September 04, 2016
carnival (noun)
\KAHR-nuh-vul\ Hear it!
What does it mean?
1 : a season or festival of merrymaking before Lent2 : a noisy merrymaking3 a : a traveling group that puts on a variety of amusements b : a program of entertainment
How do you use it?
"When you're planning to go to the carnival after school, the clocks in every class practically run backward, and the school day lasts for about three weeks. But if you have to go to the barber or go shopping for clothes after school, zzzzip-the whole day is over before you can blink." (Andrew Clements, _Frindle_)
Are you a word wiz?

When we think "carnival" we think celebration and entertainment, but the Latin parents of the term aren't so upbeat. What do you think those root words mean?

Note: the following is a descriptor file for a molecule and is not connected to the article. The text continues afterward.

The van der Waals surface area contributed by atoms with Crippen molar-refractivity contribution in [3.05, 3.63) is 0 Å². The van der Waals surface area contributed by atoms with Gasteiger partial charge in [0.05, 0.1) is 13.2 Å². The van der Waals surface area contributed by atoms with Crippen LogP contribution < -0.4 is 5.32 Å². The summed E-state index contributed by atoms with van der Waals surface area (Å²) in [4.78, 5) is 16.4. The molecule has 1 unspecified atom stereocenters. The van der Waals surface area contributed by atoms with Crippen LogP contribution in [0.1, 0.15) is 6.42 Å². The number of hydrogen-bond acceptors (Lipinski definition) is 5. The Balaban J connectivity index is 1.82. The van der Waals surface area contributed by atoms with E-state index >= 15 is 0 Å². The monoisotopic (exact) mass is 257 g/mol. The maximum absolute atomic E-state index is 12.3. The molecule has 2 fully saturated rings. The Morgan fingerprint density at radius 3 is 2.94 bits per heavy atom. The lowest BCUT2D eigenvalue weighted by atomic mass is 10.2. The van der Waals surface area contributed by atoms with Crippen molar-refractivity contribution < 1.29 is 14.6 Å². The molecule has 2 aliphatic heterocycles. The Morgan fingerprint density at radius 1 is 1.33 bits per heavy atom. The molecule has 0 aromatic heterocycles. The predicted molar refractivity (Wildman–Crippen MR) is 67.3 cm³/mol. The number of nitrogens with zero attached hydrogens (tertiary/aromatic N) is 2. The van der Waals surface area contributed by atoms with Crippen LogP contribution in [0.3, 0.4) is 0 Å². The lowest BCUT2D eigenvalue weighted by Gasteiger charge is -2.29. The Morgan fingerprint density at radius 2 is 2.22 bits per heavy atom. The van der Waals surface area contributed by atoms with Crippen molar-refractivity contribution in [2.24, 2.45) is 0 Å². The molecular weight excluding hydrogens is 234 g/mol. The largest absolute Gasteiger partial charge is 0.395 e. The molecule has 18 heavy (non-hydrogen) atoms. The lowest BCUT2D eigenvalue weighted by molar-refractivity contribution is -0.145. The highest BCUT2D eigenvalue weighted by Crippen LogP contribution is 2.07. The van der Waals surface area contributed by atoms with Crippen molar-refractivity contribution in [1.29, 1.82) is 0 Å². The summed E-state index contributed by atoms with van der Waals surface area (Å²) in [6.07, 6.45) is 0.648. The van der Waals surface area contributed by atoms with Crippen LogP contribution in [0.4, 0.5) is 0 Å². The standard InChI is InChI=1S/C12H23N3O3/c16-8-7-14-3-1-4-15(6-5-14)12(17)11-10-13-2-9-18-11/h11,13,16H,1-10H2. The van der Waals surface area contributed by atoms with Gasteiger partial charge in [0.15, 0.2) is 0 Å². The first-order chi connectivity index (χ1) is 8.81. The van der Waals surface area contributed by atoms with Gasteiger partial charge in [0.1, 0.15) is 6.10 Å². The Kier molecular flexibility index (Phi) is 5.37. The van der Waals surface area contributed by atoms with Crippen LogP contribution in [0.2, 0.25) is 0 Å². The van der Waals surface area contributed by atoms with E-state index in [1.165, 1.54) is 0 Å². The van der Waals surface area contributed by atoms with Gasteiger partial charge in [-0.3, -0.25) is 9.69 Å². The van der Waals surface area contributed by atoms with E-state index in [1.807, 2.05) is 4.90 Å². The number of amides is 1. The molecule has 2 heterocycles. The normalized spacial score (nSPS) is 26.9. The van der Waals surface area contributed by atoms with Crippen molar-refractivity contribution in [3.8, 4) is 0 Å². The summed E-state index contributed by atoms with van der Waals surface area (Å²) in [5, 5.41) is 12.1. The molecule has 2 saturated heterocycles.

English adapted "carnival" from the Italian "carnivale," which comes from the Latin noun "carn-," meaning "flesh," and the verb "levare," which means "to remove." Although it's now associated with high-spirited celebration, "carnival" originally signaled the approach of Lent, a time of fasting when the eating of meat, or "flesh," was forbidden. The first carnival was held in Rome when the Christian Church permitted people to hold festivities at about the same time that the feast of Saturnalia had been celebrated in pagan times. Most modern pre-Lenten carnivals last about a week, but they once lasted for a month or more.
Archive RSS Feed